What Does It Take to Be A Truck Driver?
Have you ever wondered if you have what it takes to hit the open road as a professional driver? Hauling freight is no easy feat! Drivers must meet CDL licensing qualifications, DOT physical benchmarks, and have the lifestyle and personality to excel as a driver.
Minimum driver requirements to apply for a CDL vary from state to state, but there are several rules that hold fast across the board. Potential drivers must have a regular driver’s license with a clean record, be at least 21 years old (for interstate driving) and pass an applicable background check. Drivers younger than 21 years old may be allowed to get their CDL in select states but won’t generally be allowed to drive across state lines, or transport hazardous materials.
Truckers may not be known as the peak of physical fitness, but in order to be a professional driver, you must meet DOT health benchmarks. Drivers may be required to unload heavy boxes, tie down freight, and get in and out of your truck with ease. It’s not just the obvious strength requirements. Truckers often go long periods without sleep, and experience physical and mental stress that can take its toll. You don’t have to be an Olympic athlete, but there are physical aspects of truck driving some may not realize.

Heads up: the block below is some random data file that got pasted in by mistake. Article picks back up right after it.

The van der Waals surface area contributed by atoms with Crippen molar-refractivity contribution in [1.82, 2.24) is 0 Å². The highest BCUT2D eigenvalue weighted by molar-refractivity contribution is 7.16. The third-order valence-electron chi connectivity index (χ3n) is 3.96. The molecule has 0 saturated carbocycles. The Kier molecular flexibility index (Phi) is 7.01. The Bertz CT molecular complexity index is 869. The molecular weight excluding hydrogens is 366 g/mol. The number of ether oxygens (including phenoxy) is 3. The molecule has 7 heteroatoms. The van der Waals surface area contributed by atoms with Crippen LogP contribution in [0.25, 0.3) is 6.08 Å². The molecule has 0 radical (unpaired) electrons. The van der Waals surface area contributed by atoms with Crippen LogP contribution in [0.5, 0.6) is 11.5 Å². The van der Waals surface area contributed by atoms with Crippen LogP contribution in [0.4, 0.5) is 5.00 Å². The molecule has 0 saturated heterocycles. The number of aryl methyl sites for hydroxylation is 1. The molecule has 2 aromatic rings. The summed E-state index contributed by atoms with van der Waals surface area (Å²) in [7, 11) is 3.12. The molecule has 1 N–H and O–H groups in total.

Any longtime trucker can tell you that hauling is more than a career. It’s a lifestyle. Time spent transporting freight away from home is just a part of the job for drivers. It’s not uncommon for truckers to spend weeks at a time on the road, away from friends and loved ones. For those who can’t spend that much time away from family or other obligations, dedicated driving may be the best option. While over the road (OTR) truckers often live out of their truck cab for days or even weeks at a time, dedicated drivers stick to a local route and get home each night. Make sure the job you choose fits your lifestyle. Life on the road can be lonely but it doesn’t have to be!